51t5nldq8kl-_ac_us218_The Hours by Michael Cunningham– This book is heavily inspired by Mrs. Dalloway, but it takes place over the course of three single day periods. One is the day that Virginia Woolf starts to write the novel. Another is the day that a 1950’s housewife begins to read it. The third is the day that a contemporary reincarnation of the main character throws a party and reflects on her life.

719ok4vdvzl._ac_ul436_One Day by David Nicholls– This book follows two characters on a single date over the course of twenty years. So from that point of view it’s one date but not one day. 

Top Ten Tuesday: Spring TBR

For That Artsy Reader Girl’s Top Ten Tuesday: 

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March 19: Books On My Spring 2019 TBR

81wulfx9ipl._ss135_1. The Tiger Catcher by Paullina Simons– This could go either way. Sometimes I’ll really like Simons’ work and sometimes it falls very flat. But it’s a different genre for her, which could be interesting. She usually writes contemporary or historical fiction. This seems to have a paranormal/fantasy twist.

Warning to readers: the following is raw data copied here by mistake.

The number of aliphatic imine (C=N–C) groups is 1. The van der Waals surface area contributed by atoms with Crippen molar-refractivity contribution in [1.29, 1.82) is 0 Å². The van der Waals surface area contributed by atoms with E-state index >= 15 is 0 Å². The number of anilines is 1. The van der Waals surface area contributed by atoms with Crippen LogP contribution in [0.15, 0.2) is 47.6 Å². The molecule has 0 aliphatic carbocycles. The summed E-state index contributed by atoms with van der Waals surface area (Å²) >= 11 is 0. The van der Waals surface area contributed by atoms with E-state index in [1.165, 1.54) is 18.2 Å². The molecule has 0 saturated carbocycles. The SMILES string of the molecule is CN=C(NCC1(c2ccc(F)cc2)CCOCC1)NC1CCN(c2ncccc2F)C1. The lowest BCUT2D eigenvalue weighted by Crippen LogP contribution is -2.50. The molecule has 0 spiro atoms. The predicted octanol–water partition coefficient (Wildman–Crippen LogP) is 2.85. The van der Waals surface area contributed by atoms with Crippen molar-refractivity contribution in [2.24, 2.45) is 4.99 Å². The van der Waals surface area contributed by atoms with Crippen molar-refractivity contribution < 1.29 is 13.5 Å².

511V7J75KsL._AC_US218_2. The Witches are Coming by Lindy West – In this book, West looks at the American pop culture landscape and how our popular culture, which is created by and for embittered white men, has sparked the current sociopolitical moment.

 

51gchg2zwel._ac_us218_3. Daisy  Jones and the Six by Taylor Jenkins Reid– Reid can be a bit of a hit or miss for me. I loved The Seven Husbands of Evelyn Hugo but some of her other work has struck me as a good premise with so-so execution. Still the buzz on this one is strong and my hopes are that it lives up to the the hype!